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HBA Wins Kaimana Award
Ryan Su

For the 13th consecutive year – and 14th time in 15 years – HBA has won the Kaimana Award for overall school excellence.

 

 

The HMSA Kaimana Award trophy is a beautiful piece of crystal that sits atop a rock base. Each diamond shaped pillar represents one of the award’s criterion: academics, athletics, community service, and sportsmanship.  

Photo courtesy of the Hawaii High School Athletic Association
 

Unlike many awards that focus solely on athletic accomplishments, the Kaimana program – sponsored by the Hawaii Medical Service Association – recognizes overall school excellence based on five criteria:  academics, athletics, community service, sportsmanship, and healthy activities. Each school earns points based on its athletics participation (percentage of student body involved in interscholastic sports), athletes' grade point averages, community service hours accrued by the total student body, and healthy activities engaged by students and school groups.  Schools have points deducted in the sportsmanship category if their athletes or coaches are cited for various negative behaviors.

Representing the Interscholastic League of Honolulu (Oahu's private schools), HBA has now won the Division 1 first place Kaimana Award five consecutive years, following Division 2 first place finishes from 2008 to 2015. HBA is the only ILH school – regardless of division – to be recognized all 15 years of the program.

Over 68% of the HBA student body competed in at least one ILH sport in the 2019-2020 school year. Just under 94% of the student-athletes had grade point averages of over 2.75.

Over the past year, HBA won the varsity ILH Division 2 championship in girls bowling and an outright ILH championship in girls cross country (no classifications at the league level for this sport). HBA also captured a second consecutive HHSAA D2 state championship for girls cross country. For the first time in school history, HBA also qualified a scoring team for the HHSAA championships in sporter air riflery.

HBA students also participated in numerous community service projects and Christian ministries led by the Ministry Team’s participation in the City of Joy ministry which reaches out to the homeless community out on Oahu’s Leeward Coast. HBA also had various grade level projects and many community service projects run by the Interact Club and National Honor Society. Among the organizations serviced by HBA groups were the American Cancer Society, Ma’e Ma’e Elementary, Care Center of Honolulu, Kuakini Adult Rehab, Nuuanu Baptist Preschool, and the Institute for Human Services.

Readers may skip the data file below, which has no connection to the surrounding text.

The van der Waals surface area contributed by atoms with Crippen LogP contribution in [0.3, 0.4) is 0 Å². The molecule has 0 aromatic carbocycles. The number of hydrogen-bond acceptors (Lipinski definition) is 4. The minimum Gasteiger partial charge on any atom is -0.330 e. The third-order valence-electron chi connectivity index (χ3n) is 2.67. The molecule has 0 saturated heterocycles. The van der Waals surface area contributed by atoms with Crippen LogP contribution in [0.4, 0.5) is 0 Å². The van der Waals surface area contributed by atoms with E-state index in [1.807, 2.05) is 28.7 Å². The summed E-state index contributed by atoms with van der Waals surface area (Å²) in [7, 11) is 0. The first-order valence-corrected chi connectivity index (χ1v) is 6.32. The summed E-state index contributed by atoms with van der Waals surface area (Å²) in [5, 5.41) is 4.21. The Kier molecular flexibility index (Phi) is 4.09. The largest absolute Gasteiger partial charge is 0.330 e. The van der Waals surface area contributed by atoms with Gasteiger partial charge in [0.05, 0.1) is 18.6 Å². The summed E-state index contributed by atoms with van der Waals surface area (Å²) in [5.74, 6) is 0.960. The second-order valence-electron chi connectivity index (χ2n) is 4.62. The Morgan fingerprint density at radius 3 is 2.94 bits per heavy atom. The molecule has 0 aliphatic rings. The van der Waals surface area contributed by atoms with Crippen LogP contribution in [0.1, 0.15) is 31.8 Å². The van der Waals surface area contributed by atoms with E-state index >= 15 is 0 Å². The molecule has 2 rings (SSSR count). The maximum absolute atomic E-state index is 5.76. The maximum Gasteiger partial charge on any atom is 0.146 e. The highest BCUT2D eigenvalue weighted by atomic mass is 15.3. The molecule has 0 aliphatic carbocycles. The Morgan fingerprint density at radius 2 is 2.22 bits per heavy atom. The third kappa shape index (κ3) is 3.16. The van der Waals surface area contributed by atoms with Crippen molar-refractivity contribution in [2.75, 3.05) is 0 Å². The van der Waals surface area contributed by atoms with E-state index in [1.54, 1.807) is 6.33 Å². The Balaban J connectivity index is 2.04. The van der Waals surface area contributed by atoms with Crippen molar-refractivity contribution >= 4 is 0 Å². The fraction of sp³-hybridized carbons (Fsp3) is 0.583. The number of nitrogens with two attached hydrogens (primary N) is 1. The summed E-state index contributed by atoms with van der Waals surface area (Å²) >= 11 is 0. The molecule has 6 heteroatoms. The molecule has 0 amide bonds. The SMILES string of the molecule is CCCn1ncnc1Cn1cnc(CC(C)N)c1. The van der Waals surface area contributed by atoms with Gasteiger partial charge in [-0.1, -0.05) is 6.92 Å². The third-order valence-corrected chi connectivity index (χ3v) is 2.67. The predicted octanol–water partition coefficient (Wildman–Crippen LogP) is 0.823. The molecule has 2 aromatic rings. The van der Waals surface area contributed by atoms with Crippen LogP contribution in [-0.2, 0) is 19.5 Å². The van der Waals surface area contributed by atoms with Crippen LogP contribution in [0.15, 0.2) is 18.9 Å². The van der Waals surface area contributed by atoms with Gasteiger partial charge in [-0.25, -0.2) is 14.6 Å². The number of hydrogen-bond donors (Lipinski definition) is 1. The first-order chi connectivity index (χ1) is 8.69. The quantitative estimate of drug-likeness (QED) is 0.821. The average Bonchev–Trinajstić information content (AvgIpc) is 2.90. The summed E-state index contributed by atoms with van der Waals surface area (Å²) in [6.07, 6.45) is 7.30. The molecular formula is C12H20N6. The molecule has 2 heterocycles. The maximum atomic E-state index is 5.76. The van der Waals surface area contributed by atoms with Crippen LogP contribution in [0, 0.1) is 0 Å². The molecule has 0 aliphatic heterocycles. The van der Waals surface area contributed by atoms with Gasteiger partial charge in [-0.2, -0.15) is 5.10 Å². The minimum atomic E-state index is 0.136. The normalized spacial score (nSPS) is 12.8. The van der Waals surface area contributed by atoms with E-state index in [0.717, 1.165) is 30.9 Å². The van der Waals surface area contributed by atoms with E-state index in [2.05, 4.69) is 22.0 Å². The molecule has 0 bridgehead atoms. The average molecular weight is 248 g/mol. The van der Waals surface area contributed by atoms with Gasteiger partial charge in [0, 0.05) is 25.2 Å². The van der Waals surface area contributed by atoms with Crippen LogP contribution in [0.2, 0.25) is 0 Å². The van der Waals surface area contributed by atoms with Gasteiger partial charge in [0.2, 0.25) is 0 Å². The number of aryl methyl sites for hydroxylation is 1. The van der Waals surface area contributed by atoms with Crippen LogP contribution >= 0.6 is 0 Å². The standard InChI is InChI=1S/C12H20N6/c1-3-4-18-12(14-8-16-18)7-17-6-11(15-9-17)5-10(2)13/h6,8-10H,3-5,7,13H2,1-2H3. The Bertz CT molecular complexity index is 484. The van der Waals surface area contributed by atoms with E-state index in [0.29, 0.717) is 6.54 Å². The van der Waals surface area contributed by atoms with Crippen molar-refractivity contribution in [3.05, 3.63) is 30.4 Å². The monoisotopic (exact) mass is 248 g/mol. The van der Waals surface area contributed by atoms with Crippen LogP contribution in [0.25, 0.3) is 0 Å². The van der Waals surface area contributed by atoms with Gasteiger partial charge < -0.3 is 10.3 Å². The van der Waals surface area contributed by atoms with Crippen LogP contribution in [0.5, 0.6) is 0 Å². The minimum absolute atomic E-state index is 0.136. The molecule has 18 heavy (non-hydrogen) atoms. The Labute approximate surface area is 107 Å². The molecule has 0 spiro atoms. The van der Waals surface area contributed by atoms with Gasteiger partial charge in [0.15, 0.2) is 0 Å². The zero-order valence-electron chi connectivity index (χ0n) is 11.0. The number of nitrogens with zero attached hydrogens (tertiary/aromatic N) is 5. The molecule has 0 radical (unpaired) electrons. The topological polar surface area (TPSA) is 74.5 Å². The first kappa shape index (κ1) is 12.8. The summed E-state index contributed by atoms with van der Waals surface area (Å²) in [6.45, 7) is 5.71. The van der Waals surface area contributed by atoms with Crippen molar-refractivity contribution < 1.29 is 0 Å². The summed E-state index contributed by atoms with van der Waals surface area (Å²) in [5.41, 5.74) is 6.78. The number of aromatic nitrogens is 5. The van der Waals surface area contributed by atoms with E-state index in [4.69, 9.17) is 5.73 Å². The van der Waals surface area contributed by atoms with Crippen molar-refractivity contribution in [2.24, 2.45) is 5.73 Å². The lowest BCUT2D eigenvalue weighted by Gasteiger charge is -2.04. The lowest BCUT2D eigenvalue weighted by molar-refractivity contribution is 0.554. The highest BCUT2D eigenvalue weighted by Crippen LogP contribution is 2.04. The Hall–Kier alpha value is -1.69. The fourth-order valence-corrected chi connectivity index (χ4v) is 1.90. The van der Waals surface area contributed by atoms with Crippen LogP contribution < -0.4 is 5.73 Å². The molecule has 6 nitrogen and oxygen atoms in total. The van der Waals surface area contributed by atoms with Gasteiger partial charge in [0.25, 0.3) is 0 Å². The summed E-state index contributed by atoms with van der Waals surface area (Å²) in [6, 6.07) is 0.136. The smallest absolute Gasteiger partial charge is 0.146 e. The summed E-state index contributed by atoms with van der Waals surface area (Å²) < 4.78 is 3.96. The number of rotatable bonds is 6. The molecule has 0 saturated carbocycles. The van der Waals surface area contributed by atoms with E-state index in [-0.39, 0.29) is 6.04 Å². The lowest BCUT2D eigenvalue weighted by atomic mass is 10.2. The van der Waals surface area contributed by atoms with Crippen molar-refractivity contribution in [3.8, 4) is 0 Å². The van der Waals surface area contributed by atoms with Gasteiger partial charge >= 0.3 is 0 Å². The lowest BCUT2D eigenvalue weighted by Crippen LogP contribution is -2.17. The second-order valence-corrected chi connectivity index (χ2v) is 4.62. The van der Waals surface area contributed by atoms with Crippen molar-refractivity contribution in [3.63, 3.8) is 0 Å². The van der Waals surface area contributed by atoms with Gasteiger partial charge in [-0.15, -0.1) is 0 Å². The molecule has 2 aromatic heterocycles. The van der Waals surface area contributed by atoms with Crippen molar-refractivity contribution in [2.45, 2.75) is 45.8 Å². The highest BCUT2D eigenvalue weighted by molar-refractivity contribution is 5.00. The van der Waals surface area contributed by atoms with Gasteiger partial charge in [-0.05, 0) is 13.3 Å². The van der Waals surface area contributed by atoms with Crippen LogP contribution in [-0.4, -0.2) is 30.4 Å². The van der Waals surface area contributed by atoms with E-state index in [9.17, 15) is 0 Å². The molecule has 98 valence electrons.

For healthy activities, HBA incorporated physical, mental, and social/emotional health focuses in all of the grade level advisory pod meetings and grade level meetings throughout the year.  Topics covered were bullying, dangers of drugs and alcohol, growth vs. fixed mindset, sex abuse, and building a new community.  HBA also raised over $27,000 for the American Heart Association with its participation in the Jump Rope For Heart program. Fortunately, the JRFH event took place on March 13, the final day of instruction prior to the Spring Break (and the subsequent school closure due to COVID-19).  

The pandemic also forced the cancellation of the annual Kaimana Awards luncheon banquet which was scheduled to be held in June. Still, HMSA is distributing over $90,000 in awards and scholarships to the winning schools and to the 16 student-athletes representing all five interscholastic leagues from across the state. HBA received a $1,500 check and will be receiving a banner, and a crystal trophy for its school award.

Among the four Kaimana scholarship winners from the ILH this year are two from HBA! They are Lindsay Sasaki and Kassidy Trang.

Sasaki, who participated in cross country and track, also served as president of the National Honor Society and Japanese National Honor Society.  She also volunteered at the Institute for Human Services, tutored students in Kalihi Valley, and spent time with senior citizens in care homes. Sasaki would like to become a geriatric nurse practitioner, a drive inspired by her grandmother’s fight with Alzheimer’s disease. She is planning to attend Creighton University in the fall.

Trang, for whom English is a second language, earned a cumulative GPA above a 4.0 despite a course load that included AP English, AP Biology, and AP Calculus. She participated in tennis and cheerleading as an Eagle, and has held a job for four years at the Pearl Harbor Court front desk. She has also regularly volunteered at a hospital, a homeless shelter, and, for the past few years, a summer fun program. Trang will study nursing and also attend Creighton University.